It was an important feature, as 75-year-old Hugh MacLeod, recalls.

Guest of honour yesterday, he is the second-oldest surviving competitor.

The oldest, 80-year-old Dr John Martin of Edinburgh, competed in 1937,

but is now resident in Australia.

MacLeod retired from the police force in 1976, having served as deputy

chief constable for the combined Ross and Sutherland forces, and as

commander of the central division of the North Constabulary.

But as a young constable, he was playing amateur football without the

permission of his chief constable. ''If I had got injured, I'd have been

out of the force,'' he said.

That was his only training for the 1942 Ben race, for which he did

receive permission to run, becoming part of local history in an event

which adumbrated the infamous ''Jim Peters'' 1954 Commonwealth marathon.

Duncan MacIntyre collapsed just yards short of the line, was

disqualified after having been helped by his brother, and MacLeod came

through to take second behind Charles Wilson, of Kilwinning.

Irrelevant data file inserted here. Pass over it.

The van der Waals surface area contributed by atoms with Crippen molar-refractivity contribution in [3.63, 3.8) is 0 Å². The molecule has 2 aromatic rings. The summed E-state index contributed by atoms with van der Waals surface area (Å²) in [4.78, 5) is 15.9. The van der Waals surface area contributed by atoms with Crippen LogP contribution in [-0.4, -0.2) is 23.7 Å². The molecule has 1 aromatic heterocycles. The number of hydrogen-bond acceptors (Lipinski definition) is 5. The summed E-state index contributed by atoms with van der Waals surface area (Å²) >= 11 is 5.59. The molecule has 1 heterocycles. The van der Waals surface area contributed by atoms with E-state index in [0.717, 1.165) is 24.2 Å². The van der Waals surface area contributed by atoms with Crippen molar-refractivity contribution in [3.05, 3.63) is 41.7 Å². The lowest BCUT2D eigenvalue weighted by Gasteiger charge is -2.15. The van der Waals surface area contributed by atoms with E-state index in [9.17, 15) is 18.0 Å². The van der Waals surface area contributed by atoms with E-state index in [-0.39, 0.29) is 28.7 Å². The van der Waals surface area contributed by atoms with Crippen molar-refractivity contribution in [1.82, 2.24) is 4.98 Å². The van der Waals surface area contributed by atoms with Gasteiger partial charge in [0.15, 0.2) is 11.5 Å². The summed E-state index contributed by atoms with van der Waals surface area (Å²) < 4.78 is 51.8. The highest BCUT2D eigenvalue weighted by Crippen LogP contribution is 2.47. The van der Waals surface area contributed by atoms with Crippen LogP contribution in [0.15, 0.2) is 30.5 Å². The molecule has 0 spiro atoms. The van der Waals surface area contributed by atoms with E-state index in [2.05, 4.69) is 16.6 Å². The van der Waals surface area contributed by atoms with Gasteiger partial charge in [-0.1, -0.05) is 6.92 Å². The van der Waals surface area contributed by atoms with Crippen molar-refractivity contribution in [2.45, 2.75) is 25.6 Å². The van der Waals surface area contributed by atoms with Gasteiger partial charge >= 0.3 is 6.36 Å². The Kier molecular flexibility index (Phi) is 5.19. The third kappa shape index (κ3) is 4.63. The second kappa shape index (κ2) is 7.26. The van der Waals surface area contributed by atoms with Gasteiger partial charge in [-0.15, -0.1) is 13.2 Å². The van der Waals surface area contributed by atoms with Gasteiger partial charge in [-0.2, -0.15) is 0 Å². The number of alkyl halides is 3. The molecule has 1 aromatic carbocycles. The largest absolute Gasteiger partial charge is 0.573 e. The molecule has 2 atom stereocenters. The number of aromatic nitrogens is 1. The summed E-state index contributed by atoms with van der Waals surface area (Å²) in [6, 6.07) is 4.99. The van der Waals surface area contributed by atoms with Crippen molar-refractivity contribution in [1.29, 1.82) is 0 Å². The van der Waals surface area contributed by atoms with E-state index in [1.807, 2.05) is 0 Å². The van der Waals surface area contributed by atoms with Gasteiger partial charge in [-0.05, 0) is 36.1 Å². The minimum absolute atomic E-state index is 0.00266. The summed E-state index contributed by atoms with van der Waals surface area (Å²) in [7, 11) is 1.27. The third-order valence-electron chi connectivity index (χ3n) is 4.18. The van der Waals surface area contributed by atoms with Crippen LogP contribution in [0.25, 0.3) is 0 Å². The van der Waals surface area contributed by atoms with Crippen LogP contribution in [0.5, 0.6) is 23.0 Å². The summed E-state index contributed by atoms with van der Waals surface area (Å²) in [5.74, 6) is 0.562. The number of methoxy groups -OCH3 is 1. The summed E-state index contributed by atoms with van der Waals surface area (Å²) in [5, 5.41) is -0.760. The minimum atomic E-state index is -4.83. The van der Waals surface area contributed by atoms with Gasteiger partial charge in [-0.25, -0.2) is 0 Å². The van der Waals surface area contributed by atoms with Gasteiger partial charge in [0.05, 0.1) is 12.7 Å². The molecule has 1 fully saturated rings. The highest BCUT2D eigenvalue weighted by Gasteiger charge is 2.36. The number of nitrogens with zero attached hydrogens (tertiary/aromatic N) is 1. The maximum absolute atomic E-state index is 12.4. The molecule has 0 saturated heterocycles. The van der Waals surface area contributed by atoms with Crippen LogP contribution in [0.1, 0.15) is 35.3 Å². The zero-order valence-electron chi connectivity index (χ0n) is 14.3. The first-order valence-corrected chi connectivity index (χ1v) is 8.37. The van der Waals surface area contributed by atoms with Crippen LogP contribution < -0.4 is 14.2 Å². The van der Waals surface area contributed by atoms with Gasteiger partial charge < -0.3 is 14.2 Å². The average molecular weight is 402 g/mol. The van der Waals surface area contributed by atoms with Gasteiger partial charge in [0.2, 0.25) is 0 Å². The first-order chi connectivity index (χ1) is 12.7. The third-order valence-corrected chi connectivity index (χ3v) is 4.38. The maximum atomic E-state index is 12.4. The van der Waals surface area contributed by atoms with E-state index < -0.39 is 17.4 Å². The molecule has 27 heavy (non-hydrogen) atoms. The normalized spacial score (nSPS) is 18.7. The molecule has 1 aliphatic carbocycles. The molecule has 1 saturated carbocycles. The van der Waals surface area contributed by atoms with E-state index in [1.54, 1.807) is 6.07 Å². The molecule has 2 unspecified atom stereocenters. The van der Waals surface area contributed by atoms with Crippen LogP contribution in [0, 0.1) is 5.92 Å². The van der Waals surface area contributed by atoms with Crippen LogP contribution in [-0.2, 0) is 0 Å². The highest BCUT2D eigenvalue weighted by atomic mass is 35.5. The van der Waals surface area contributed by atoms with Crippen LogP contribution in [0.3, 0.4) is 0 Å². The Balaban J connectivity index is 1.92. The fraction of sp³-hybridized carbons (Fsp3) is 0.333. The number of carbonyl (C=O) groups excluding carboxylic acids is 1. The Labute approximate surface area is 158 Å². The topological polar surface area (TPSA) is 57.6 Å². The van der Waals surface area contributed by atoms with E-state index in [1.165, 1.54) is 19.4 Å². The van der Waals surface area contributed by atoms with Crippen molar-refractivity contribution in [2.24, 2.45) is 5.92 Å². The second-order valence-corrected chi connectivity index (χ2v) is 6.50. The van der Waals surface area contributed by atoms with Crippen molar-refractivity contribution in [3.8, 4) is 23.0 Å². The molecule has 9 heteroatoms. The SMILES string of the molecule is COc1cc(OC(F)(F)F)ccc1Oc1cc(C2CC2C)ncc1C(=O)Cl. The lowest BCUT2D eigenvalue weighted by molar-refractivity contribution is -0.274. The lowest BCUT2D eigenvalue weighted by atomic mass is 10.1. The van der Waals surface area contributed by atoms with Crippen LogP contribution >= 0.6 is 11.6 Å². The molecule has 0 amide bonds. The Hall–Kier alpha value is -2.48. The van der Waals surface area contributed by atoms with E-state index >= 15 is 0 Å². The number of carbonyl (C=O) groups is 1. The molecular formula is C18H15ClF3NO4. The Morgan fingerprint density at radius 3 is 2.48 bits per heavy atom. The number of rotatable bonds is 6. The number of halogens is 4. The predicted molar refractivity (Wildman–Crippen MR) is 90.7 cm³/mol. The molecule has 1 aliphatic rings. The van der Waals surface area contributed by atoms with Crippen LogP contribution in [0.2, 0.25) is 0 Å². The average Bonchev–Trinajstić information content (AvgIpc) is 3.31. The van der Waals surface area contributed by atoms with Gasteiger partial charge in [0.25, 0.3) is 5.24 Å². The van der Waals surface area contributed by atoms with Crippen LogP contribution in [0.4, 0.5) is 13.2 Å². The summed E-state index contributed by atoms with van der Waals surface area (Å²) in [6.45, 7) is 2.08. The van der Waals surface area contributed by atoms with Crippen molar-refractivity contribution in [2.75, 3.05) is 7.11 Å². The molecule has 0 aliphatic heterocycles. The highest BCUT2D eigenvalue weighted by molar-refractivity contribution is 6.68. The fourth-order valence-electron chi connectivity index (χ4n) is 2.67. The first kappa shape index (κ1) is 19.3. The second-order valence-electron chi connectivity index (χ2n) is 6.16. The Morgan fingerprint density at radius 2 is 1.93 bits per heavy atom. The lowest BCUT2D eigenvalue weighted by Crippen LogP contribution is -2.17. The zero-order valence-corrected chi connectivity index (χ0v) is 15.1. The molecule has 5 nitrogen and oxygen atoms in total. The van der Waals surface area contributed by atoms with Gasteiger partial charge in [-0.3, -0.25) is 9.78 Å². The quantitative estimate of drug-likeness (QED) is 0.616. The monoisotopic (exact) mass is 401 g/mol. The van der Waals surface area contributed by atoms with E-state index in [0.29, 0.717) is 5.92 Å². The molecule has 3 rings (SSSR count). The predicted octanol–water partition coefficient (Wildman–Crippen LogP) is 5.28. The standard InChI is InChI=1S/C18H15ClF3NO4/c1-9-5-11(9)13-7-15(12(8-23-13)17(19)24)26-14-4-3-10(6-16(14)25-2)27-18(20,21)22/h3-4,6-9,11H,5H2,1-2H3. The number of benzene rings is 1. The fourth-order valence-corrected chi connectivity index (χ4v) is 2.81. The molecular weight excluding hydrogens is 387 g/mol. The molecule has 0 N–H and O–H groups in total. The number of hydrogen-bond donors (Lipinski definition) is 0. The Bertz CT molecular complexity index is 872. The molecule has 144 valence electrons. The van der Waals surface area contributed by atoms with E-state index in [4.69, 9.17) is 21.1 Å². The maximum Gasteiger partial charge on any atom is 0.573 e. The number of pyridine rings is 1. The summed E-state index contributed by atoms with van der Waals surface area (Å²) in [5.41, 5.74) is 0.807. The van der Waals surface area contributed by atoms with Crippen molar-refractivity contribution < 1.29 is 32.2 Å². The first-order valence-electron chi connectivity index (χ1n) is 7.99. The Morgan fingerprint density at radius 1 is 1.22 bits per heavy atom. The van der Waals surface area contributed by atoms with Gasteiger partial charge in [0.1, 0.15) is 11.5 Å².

''Duncan was a close friend, and I was devastated for him. Everyone

was delighted when he won the following year. Personally, I was only

interested in finishing. There were Commandos from Achnacarry, Royal

Marines from Corpach, and Royal Navy personnel from Fort William.

''The local inspector had come along, fearing I would collapse, which

would reflect unfavourably on the force.

''I ate handfuls of snow and took it easy. I just wanted to avoid

incurring his wrath. I made the mistake of crossing the river early, and

my muscles seized with the cold. I was delighted to place second.

''I was a member of the local mountain rescue team, but had never been

to the top. I raced a year later -- the only two times I've ever been to

the summit. But I am tempted to have a go at the centenary event next


The race has no motto, but for the next 100 years the organisers could

do worse than adopt one symbolic with Gaelic persistence: ''Anail a'

Ghaidheil air a'mhullach.'' The true Gael stops for breath only at the


*The Ben Race: The Supreme Test of Athletic Fitness, #10.99 inc p&p.